Part Two in our Three Questions Series…this time, we’re bringing you thoughts from PulseTV
PulseTV is a leader in eCommerce and an innovator in marketing. From its origins in as-seen-on-TV sales, to its evolution to creative site construction and product placement, the team at PulseTV has built a brand that delivers value and unique products to their loyal customers.
Anisa Ali joins us to offer insight into how the pandemic has changed their business.
How has the Pandemic affected you?
We are fortunate that we were able to navigate the challenges of the pandemic, support our staff and prosper, even during the challenging conditions COVID-19 presented.
Like many industries and businesses, the pandemic upended every process we had in place. We had a small percentage of our staff working remotely, but overwhelmingly they couldn’t wait to return to an in-person work environment.
Like so many other businesses experienced, we found it incredibly challenging to handle Customer Service remotely – so we put protocols in place to get that department back ASAP. Everyone on the team worked together to put a plan in place that allowed us to move forward while keeping everyone safe. We added Plexiglas to cubicles and sanitizing stations and areas became the norm. We brought in (and even began selling!) UV Room Sanitizers for further protection.
Giving Back During a Time of Need
As a group, we learned to share our talents and to take risks to change so we could better serve our customers and community. I am proud to say that we were able to quickly source, secure and distribute vital PPE to first responders, hospitals and front-line organizations.
While we had never handled these products before, we know what we’re good at – assessing needs, sourcing products and setting up distribution quickly. We tapped every contact we knew, and I am so proud to say we filled a need and even managed to donate large amounts of product to those who needed it most.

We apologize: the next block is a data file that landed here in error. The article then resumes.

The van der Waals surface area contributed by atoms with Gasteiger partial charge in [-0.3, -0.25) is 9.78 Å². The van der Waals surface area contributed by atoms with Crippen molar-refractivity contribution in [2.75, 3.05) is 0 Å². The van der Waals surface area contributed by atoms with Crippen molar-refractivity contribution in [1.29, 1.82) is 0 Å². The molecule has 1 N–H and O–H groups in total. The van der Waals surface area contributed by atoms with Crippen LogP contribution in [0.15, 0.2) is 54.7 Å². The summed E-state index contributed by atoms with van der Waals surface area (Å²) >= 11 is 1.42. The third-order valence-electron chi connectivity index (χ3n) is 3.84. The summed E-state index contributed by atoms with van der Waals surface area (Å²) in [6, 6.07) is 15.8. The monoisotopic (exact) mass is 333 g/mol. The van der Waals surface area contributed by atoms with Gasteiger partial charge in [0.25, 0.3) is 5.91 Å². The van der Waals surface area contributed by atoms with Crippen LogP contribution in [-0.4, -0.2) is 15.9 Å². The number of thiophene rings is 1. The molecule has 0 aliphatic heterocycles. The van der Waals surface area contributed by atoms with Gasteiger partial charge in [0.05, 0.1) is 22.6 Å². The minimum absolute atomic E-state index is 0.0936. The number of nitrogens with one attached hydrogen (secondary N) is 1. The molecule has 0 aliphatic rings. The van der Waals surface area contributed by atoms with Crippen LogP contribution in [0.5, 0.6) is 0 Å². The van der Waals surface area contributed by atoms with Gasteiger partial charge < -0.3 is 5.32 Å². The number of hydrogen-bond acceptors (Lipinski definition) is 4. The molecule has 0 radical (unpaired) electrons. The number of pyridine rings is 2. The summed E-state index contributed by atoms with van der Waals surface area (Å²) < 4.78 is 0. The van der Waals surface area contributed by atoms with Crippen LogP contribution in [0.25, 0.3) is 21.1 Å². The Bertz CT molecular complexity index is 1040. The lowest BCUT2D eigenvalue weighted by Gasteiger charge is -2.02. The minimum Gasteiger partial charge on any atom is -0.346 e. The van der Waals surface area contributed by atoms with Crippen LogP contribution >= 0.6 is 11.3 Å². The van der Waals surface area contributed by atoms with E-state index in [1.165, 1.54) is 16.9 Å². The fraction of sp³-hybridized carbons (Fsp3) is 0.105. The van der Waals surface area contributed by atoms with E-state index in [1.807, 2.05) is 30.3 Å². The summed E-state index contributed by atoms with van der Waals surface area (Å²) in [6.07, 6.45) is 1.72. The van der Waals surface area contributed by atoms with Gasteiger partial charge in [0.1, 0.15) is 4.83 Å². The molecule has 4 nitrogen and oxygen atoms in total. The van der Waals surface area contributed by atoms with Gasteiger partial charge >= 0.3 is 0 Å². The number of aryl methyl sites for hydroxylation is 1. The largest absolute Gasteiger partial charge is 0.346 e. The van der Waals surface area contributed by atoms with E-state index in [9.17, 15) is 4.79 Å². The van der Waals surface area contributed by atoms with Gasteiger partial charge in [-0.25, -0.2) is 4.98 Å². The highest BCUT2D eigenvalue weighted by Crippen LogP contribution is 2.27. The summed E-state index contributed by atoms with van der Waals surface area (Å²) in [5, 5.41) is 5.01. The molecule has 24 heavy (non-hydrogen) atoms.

A result of our ability to shift gears was we saw business booming. We loved seeing how our team banded together and really stepped up in an unprecedented time, so we made sure that everyone knew how appreciative we were of their dedication to our efforts – we were thrilled that we were even able to offer generous bonuses.
What steps have you taken in the short and long term?
We started by tapping into our core values of resourcefulness & nimbleness. We identified the need to focus on PPE and realized there was an opportunity for us to move from our traditional B2C model to incorporate a wholesale channel.
At that point, we reached out to every business relationship we had, found a few new ones, and quickly connected with overseas suppliers who could fill orders. Our ability to source and deliver product was a key differentiator from other companies entering the market, and we were able to land products quickly and meet all of our commitments.
We had to make a lot of unique changes in our processes. For example, during the worst of the shortages, we had to keep stating that we had PPE in stock and actually were able and ready to ship orders, contrary to what the market was saying. It had to be a concerted effort in terms of messaging so we could effectively combat the general assumptions that everyone was out of stock. We weren’t! And we wanted to get the word out!
As a silver lining, the pandemic provided us with some unique opportunities to partner with local suppliers to produce hand sanitizer and we developed expertise in a new field, purchasing 5 gallon containers to ship sanitizer in.